The Steamie - Review

Once again the New Venture’s festive offering proved to be a cracker of a show. This play with songs takes place on New Year’s Eve in the 1950’s and is set in a Glasgow washhouse where four women are working hard to get the washing that they take in finished in time.

While they work the audience is privy to their gossiping, dreams and fears. What comes out depicts the hard life that working class women were subject to in an environment that offered little leisure. Whilst the subject matter may have appeared depressing the show was far from it and proved to be sheer delight. It was full of wonderful fun and, like a seasonal punch; it was a warming mixture of friendship, humour, pathos together with the fiery spirit of survival.

The action was sprinkled with songs – some highlighted the previous scene and were delivered with the character stepping out of the action whilst others remained within and were sung whilst they worked. The singing of Roses of Picardy led to a comical debate as to where Picardy was. A reminiscence of cinema visits segued to The Big Picture, a number that gave each character a chance to express a personal comment. Labour of Love was a cynical number describing a women’s working day - the hardship endured and the suffering engendered through their men folk and drink.

Whilst the writing was remarkable it was the talents of the quartet of actors who breathed life into the women and made them so believable. Laura Scobie’s Doreen was bright and bubbly with a youthful optimism that looked to the future – a house in a better area with new labour saving gadgets of which she’s heard. This was well expressed in the number Dreams Do Come True. By contrast Sheelagh Baker’s Mrs Culfeathers, lonely, exhausted through old age and a lifetimes’ hard work, looked back to golden days of neighbourliness. Baker’s performance was magnificent – one could almost feel her exhaustion and her loneliness. She also provided comedy with the character often being out of sync with the conversation of the others and in sequences that involved the telling of tales regarding mince and taties and the taking of a peat bath.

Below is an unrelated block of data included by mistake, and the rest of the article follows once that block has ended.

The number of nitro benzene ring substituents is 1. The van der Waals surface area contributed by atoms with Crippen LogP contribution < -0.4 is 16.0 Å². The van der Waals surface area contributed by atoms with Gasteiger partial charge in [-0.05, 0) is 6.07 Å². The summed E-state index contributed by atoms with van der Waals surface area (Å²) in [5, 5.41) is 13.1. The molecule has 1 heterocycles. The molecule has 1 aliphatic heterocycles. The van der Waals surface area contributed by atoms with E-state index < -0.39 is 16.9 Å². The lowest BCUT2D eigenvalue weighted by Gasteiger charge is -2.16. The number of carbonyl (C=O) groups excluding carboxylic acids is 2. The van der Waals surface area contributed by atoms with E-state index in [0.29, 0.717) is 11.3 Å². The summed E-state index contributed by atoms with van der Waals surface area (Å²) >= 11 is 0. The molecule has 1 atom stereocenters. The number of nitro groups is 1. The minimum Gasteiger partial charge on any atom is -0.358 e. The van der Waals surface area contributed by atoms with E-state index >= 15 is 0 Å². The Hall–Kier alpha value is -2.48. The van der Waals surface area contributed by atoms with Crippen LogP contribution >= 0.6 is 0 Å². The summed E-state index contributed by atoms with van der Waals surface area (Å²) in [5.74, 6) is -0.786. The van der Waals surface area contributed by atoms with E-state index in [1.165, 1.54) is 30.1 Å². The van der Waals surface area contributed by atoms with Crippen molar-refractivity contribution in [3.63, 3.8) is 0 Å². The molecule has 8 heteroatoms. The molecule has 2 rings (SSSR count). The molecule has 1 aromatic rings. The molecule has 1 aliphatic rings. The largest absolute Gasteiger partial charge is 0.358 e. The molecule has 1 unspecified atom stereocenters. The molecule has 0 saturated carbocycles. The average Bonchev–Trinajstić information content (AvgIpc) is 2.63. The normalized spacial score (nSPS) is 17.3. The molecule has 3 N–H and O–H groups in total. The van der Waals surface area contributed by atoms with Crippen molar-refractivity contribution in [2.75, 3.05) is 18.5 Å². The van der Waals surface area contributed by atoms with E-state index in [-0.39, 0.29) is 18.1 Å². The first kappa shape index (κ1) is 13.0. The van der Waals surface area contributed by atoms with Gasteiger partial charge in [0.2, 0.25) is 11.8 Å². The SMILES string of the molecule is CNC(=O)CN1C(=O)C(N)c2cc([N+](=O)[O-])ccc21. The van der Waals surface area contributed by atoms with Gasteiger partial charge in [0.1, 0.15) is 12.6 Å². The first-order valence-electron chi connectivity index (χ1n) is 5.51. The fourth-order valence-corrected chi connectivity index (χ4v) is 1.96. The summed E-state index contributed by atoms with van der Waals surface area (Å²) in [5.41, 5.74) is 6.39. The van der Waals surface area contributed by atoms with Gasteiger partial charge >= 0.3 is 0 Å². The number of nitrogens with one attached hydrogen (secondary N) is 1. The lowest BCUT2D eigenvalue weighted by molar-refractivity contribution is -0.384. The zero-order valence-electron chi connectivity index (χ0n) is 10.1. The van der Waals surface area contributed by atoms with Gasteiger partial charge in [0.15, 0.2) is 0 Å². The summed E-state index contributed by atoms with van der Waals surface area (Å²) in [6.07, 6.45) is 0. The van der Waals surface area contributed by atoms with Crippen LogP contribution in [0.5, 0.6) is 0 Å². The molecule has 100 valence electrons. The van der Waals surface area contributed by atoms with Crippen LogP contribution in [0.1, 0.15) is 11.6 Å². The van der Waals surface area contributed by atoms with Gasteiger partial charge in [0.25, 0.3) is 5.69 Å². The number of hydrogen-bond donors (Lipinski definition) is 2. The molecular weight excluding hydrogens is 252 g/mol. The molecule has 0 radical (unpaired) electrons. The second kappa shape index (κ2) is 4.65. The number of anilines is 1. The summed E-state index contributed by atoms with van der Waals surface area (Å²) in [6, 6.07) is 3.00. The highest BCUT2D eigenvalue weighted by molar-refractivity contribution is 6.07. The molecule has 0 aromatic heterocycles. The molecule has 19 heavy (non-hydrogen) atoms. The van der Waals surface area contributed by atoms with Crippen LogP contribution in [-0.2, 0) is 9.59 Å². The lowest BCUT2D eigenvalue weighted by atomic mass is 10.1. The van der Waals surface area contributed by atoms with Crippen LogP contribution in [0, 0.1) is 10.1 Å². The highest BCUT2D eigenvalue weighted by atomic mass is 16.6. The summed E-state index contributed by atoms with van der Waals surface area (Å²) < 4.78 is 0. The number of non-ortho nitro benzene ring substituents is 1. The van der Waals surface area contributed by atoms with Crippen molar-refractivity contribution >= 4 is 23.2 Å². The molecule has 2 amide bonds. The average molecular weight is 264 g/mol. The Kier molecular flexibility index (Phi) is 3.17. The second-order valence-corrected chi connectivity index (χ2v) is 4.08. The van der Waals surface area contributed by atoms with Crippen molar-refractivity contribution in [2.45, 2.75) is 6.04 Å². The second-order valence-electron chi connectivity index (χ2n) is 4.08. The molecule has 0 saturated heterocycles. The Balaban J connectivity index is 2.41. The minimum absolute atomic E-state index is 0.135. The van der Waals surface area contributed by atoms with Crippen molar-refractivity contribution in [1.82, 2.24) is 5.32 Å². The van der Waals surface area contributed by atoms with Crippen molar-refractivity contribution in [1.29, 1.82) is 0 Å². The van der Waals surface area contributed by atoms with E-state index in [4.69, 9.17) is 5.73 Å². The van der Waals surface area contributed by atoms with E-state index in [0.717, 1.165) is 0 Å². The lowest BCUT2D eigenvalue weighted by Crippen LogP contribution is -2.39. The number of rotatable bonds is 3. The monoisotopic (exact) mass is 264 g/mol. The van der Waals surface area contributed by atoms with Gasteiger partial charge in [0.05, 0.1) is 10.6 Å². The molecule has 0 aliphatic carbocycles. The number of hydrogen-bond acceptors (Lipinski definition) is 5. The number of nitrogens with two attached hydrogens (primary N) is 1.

There were equally well defined performances from Sarah Davies and Charlotte Grimes as Dolly and Magrit. Dolly is a chatterbox who is slightly dim and Davies gets this across to superb effect in the scene that looked forward to owning telephones. A conversation, using scrubbing brushes as phones, took on a life of its own and ended with her believing the conversation to be real. Magrit, having to support a drunken husband, is cynically realistic and Grimes brought this out well. Her delivery of Labour of Love proved to be one of the production’s highlights. Again a good sense of comic timing uplifted the bleak side of the character.

Ben Pritchard completed the cast as the token male who provided the butt of the women’s jokes. The part, written as a caricature, lacked the reality afforded to the women. Pritchard did well within this limitation but his drunken scene, notoriously difficult to get right, could have been improved with a little more subtlety.

The production’s direction was exceedingly well handled by Leanne McKenzie with the assistance of Mark Green who, I believe, was responsible for designing the set. It was one of the most realistic accomplished within the constraints of the Studio. The individual washing stalls with their rusty water tanks were realised well and, along with the period props, soon had one believing that they were inside a steamie. Congratulations to the construction team.

Barrie Jerram